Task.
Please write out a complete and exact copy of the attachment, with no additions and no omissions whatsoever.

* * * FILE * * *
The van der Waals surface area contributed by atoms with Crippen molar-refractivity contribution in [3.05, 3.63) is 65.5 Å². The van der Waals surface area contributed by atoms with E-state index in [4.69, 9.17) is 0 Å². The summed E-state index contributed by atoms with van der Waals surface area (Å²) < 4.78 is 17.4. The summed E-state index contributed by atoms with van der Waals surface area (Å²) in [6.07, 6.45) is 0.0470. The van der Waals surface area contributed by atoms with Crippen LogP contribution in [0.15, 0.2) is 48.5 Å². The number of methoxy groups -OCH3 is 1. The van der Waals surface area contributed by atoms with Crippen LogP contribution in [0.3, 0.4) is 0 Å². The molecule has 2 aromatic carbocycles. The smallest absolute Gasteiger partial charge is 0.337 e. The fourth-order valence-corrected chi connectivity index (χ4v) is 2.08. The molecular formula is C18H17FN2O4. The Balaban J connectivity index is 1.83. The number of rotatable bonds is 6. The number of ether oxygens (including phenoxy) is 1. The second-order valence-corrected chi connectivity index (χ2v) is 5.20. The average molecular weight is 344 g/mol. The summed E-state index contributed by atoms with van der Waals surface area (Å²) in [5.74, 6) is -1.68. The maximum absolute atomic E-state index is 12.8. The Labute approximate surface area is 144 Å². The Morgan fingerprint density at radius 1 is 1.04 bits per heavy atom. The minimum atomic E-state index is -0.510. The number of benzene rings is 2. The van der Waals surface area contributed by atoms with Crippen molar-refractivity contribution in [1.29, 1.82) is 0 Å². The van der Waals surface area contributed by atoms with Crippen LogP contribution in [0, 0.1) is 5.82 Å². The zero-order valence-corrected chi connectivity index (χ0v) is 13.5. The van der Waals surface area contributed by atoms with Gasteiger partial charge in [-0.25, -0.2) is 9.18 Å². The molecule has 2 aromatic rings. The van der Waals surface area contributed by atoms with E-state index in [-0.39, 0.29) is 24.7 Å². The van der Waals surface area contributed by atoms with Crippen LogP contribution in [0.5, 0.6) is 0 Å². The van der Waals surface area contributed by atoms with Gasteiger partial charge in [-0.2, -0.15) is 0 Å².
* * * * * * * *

The van der Waals surface area contributed by atoms with Crippen molar-refractivity contribution in [3.05, 3.63) is 65.5 Å². The van der Waals surface area contributed by atoms with E-state index in [4.69, 9.17) is 0 Å². The summed E-state index contributed by atoms with van der Waals surface area (Å²) < 4.78 is 17.4. The summed E-state index contributed by atoms with van der Waals surface area (Å²) in [6.07, 6.45) is 0.0470. The van der Waals surface area contributed by atoms with Crippen LogP contribution in [0.15, 0.2) is 48.5 Å². The number of methoxy groups -OCH3 is 1. The van der Waals surface area contributed by atoms with Crippen LogP contribution in [0.3, 0.4) is 0 Å². The molecule has 2 aromatic carbocycles. The smallest absolute Gasteiger partial charge is 0.337 e. The fourth-order valence-corrected chi connectivity index (χ4v) is 2.08. The molecular formula is C18H17FN2O4. The Balaban J connectivity index is 1.83. The number of rotatable bonds is 6. The number of ether oxygens (including phenoxy) is 1. The second-order valence-corrected chi connectivity index (χ2v) is 5.20. The average molecular weight is 344 g/mol. The summed E-state index contributed by atoms with van der Waals surface area (Å²) in [5.74, 6) is -1.68. The maximum absolute atomic E-state index is 12.8. The Labute approximate surface area is 144 Å². The Morgan fingerprint density at radius 1 is 1.04 bits per heavy atom. The minimum atomic E-state index is -0.510. The number of benzene rings is 2. The van der Waals surface area contributed by atoms with Crippen molar-refractivity contribution in [1.29, 1.82) is 0 Å². The van der Waals surface area contributed by atoms with Crippen LogP contribution in [0, 0.1) is 5.82 Å². The zero-order valence-corrected chi connectivity index (χ0v) is 13.5. The van der Waals surface area contributed by atoms with Gasteiger partial charge in [-0.25, -0.2) is 9.18 Å². The molecule has 2 aromatic rings. The van der Waals surface area contributed by atoms with E-state index in [-0.39, 0.29) is 24.7 Å². The van der Waals surface area contributed by atoms with Crippen LogP contribution in [0.5, 0.6) is 0 Å². The van der Waals surface area contributed by atoms with Gasteiger partial charge in [-0.2, -0.15) is 0 Å².